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Justin Marshall reveals 'regret' over Toutai Kefu's stabbing news

By Sam Smith
(Photos / Getty Images)

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All Blacks legend Justin Marshall has revealed he has “regrets” after hearing that Wallabies great Toutai Kefu is fighting for his life after being stabbed during a home invasion.


Kefu was rushed to hospital after he was stabbed while defending his family from three home invaders in Brisbane on Monday.

The 47-year-old, who is the head coach of Tonga, is reportedly in a serious condition with abdominal wounds, while Kefu’s wife and two children also suffered lacerations and injuries to their arm, back, abdominals and hand.

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Speaking to Fox Sports in the wake of the news, Marshall, who described his relationship with Kefu as “great”, said he “regrets” his brief interaction with the Tonga boss when they crossed paths prior to the All Blacks vs Fiji and Manu Samoa vs ‘Ikale Tahi double-header in Hamilton last month.

“This is why I talk with some regret because you hear news like we’ve heard today and it’s really shocked me and has thrown me, but my point is I saw him about three weeks ago in the tunnel before Hamilton when they were playing a test match there,” Marshall said.

“The thing about that is, you sometimes look back at things with guilt, and I’m looking back at that encounter with guilt.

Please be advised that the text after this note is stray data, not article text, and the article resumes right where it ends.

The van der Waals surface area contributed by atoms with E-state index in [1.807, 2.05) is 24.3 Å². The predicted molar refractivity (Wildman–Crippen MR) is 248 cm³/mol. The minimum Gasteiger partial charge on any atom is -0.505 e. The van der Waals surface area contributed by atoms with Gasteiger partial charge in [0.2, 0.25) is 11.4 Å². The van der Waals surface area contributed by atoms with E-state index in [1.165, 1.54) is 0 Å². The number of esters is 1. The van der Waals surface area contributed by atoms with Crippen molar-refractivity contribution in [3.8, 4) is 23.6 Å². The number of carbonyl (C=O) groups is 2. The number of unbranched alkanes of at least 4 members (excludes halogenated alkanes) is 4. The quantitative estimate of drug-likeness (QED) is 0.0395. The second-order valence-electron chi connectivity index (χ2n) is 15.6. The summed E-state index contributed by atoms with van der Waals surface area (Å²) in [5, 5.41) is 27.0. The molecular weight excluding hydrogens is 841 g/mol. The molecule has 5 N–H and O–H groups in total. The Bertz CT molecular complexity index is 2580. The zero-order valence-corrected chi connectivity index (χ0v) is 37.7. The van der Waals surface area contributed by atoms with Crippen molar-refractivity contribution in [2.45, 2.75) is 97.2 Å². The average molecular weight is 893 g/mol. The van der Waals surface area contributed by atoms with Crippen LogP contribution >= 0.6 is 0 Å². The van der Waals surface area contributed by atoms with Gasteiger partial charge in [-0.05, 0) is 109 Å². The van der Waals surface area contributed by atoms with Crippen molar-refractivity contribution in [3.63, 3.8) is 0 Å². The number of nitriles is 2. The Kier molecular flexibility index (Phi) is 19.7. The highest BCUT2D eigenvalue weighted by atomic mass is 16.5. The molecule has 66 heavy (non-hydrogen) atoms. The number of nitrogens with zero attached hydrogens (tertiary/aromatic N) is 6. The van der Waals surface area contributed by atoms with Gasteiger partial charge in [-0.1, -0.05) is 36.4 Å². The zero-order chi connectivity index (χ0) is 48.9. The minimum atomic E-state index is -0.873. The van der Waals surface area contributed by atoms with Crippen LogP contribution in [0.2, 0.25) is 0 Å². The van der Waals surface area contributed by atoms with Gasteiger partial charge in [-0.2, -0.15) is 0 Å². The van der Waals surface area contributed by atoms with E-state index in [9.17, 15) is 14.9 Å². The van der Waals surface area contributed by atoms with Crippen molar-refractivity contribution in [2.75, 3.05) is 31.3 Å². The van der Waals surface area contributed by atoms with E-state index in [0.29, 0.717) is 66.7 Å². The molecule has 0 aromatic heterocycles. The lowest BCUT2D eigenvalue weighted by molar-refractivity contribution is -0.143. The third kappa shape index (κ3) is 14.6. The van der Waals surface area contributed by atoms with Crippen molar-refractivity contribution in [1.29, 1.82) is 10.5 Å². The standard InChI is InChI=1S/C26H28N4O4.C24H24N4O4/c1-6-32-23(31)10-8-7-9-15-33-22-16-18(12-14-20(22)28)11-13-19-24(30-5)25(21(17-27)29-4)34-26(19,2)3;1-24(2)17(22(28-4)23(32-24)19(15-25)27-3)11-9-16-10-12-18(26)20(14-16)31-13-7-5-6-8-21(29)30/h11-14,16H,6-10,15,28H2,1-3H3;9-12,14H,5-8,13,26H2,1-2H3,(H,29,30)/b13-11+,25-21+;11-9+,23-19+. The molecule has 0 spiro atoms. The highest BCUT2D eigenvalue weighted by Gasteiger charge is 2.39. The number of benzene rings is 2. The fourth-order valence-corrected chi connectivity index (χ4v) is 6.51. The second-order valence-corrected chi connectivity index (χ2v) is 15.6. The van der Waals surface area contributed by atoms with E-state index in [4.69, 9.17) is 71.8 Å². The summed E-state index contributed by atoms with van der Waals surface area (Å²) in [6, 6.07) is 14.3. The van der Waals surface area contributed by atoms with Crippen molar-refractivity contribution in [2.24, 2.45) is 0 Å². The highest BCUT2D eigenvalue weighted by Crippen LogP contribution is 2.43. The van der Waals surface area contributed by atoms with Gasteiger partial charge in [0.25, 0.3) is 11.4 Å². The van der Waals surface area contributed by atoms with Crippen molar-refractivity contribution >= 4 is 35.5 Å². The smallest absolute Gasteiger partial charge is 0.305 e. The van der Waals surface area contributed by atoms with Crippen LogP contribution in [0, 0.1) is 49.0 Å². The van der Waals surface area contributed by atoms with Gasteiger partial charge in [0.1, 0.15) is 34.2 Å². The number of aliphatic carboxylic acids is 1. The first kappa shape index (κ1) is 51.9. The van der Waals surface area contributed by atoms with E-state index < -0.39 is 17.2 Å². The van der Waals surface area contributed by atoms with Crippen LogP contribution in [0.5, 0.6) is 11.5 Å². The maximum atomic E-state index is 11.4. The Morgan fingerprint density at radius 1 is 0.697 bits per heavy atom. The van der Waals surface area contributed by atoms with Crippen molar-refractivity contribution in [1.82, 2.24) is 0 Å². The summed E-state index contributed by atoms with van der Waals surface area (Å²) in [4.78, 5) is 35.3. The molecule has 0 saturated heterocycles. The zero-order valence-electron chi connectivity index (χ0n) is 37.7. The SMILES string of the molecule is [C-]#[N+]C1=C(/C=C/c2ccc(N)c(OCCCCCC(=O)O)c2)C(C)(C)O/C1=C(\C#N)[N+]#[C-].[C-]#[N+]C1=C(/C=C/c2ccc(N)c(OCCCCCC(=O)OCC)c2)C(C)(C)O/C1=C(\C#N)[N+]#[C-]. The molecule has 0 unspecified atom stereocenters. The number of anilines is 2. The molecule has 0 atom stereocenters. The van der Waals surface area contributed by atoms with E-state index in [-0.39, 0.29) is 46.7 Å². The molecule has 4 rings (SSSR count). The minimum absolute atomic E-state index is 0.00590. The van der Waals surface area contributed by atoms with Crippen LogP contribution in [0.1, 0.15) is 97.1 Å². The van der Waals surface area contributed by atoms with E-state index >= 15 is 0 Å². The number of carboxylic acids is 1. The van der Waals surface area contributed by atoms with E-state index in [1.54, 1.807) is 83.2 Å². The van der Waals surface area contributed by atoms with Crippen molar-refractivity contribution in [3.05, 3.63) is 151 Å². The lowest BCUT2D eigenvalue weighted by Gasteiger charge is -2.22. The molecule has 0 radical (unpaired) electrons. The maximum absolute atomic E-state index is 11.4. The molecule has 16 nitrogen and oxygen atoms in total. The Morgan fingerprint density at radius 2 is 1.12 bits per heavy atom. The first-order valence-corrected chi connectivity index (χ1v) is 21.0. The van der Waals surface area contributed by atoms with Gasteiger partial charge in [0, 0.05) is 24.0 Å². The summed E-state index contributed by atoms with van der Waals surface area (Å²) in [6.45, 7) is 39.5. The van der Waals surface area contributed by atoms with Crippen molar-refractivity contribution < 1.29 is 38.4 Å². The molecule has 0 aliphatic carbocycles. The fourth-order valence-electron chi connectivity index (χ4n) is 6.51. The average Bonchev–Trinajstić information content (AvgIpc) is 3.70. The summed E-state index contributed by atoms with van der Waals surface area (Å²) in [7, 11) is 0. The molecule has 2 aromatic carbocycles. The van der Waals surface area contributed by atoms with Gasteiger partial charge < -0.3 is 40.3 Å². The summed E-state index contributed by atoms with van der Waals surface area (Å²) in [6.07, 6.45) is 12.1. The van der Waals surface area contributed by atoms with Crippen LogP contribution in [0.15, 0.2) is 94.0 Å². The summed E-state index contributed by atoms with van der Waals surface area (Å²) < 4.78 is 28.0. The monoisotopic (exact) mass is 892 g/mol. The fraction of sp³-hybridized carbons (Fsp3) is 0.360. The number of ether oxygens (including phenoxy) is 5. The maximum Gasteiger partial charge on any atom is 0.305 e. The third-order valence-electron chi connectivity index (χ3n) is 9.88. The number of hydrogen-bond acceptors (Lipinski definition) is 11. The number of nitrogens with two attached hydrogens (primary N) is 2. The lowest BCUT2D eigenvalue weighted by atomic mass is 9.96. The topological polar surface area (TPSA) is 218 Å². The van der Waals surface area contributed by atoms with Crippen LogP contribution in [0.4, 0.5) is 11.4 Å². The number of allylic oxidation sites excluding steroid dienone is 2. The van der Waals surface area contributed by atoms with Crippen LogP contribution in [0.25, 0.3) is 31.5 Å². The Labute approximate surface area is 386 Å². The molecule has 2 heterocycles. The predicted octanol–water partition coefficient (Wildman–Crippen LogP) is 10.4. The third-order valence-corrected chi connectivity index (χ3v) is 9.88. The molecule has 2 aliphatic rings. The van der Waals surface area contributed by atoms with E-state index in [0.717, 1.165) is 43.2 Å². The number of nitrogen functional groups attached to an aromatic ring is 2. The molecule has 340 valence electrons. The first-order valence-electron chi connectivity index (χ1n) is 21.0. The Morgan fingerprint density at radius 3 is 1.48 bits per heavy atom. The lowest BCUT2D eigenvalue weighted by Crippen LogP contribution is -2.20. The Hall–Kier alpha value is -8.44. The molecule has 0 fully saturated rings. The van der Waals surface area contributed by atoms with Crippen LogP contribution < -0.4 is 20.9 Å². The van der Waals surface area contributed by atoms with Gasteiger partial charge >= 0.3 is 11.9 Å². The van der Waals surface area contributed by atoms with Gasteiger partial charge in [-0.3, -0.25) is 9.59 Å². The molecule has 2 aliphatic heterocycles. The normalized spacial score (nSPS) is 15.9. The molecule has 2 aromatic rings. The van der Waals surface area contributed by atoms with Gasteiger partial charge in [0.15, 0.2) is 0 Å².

“I know Kef really well and we’ve got a great relationship and I was in a hurry, we had a team meeting upstairs and had a rehearsal and he was just casually standing outside the change room and we stopped and chatted, but I didn’t get to ask him a lot of the things that I wanted to ask him.


“I said, ‘Sorry, but I’ve got to go, I’m late for rehearsal’. I didn’t get to see him again and the news that I’m hearing today, it leaves me with regret that I didn’t have the time to ask him about him and his family.

“I basically asked him, ‘How’s the coaching going, how are you finding it, are you enjoying New Zealand?’ And then I said, ‘Sorry mate, I have to go’.

“That always leaves you with a bit of emptiness when you hear the details and he’s basically fighting for his life and his family has been harmed and you think, ‘I wish I had taken more time to talk to him’.”

Marshall, the 81-test halfback who played for the All Blacks between 1995 and 2005, squared off against Kefu, who played 60 tests for the Wallabies between 1997 and 2003, many times throughout his career at both Super Rugby and international level.


Perhaps the most notable moment the two shared on the rugby field came during the 2001 Bledisloe Cup series, when Kefu crossed for the match-winning try in the dying stages of the final match of that year’s Tri-Nations.

Kefu’s try in Sydney gave the Wallabies a 29-26 win over the All Blacks, which ensured Australia a Bledisloe Cup whitewash over their Kiwi counterparts.

Marshall unsuccessfully tried to stop Kefu in the lead-up to his decisive try, and the 48-year-old said that play has remained at the forefront of his Bledisloe Cup memories.

“That is very much part of my regular life really because I always tell that story of him pipping us at the post and Kef was the guy who scored that try and I was the guy underneath him hoping to prevent it and he got the better moment of me,” Marshall told Fox Sports.

“So, he’s very much in my every day when I think about telling stories, particularly when it relates to the Bledisloe.

“Those days were great days and when you hear news like you heard today, it always puts you in a frame of mind that you just can’t believe what you’re hearing to be honest.”


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